- The Washington Times - Monday, October 28, 2002

I am grateful to "Ghost Ship" for demonstrating how difficult it is to put the plots of "Aliens," "Titanic" and "Casper" into a blender and come out with something melodramatically coherent or appetizing.
Julianna Margulies gets to play the equivalent of Sigourney Weaver's Ripley of "Aliens." Named Epps, she's the fetching ramrod of a salvage tugboat called the Arctic Warrior, lured into the Bering Sea by the report of an aviator with a very suspicious name, Jack Ferriman (Desmond Harrington, a promising sinister presence and a cross of Christopher Walken with Charles Grodin), who has glimpsed a huge mystery ship adrift in frigid waters.
Nothing if not intrepid, Epps and her buddies captain Sean Murphy (Gabriel Byrne), first mate Greer (Isaiah Washington), mechanic Santos (Alex Dimitriades) and diver-welders Dodge (Ron Eldard) and Munder (Karl Urban) take up the challenge, with Ferriman along as a mild-mannered bad-luck charm.
On a dark and stormy night, the Warrior bumps into a hulking passenger liner, the Antonia Graza, lost without a trace 40 years earlier in waters much closer to Labrador. Boarding the derelict, the crew of the Warrior finds bare, ruined interiors but no sign of survivors. Well, not until an excursion into the hold reveals a batch of rats, which scurry away from boxes that contain an inestimable fortune in gold bars.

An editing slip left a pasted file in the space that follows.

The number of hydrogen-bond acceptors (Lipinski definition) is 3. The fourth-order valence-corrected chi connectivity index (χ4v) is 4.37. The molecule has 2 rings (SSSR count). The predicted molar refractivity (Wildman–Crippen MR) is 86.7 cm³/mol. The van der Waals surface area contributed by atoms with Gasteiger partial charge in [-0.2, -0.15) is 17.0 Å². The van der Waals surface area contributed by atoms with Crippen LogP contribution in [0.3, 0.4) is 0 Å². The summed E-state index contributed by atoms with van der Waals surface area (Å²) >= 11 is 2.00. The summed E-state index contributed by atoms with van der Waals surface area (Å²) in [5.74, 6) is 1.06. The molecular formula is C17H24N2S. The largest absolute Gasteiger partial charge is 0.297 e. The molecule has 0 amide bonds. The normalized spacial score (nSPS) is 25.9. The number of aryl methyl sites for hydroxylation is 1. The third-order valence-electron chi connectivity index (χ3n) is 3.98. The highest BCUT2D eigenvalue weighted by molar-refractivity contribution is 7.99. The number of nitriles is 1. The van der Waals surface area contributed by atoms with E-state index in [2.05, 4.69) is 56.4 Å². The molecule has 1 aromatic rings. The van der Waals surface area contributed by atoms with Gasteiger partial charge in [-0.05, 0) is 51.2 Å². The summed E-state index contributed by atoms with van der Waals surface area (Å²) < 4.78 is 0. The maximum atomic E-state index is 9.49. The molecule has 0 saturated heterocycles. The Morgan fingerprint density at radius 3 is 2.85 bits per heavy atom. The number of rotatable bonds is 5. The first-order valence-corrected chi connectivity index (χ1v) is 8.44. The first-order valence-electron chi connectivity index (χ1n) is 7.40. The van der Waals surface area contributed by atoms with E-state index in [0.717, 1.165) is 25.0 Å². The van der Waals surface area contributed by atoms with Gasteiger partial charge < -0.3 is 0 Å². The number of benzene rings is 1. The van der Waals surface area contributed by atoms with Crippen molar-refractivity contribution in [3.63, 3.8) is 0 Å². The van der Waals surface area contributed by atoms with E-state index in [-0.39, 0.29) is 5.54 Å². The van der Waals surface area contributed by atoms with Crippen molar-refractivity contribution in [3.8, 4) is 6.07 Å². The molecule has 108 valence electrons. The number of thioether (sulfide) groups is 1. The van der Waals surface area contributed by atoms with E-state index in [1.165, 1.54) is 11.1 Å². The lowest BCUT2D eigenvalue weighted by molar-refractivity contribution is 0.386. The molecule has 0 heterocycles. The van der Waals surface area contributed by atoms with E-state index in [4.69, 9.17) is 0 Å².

Just as this salvage project is looking like the keeper of a lifetime, spirits begin to rise from the cavernous coffin of the Antonia Graza. Mama mia, are they restless and malign with the exception of a little girl phantom named Katie (Emily Browning). She takes an immediate orphaned liking to Epps and eventually reveals all the ship's tribulations in gruesome flashback detail.
Not trusting to this climactic whirlwind of calamities old and new, the filmmakers begin their story with a teaser atrocity sequence set on the ship during a night of supernatural terror that emphasizes the slicing in half of passengers and crew members. For example, Katie has been asked to dance by the captain and keeps clinging to his torso while his head slips off.
It's fair to say that this ruthless streak gets out of hand so much so that the filmmakers don't have enough characters or slaughters to sustain 90 minutes of gratuitous dread and butchery.
It wouldn't surprise me to learn that an alternative fadeout will replace the current one, a highly unsatisfactory kiss-off, in the DVD retrofit. We might expect that in January or February because chances are good that this nautical horror thriller will spring a fast leak at the box office.

"Ghost Ship"
R (Sustained ominous atmosphere and set-piece episodes of graphic violence, with gruesome illustrative details; occasional profanity; fleeting nudity and sexual allusions)
Directed by Steve Beck. Screenplay by Mark Hanlon and John Pogue.
85 minutes

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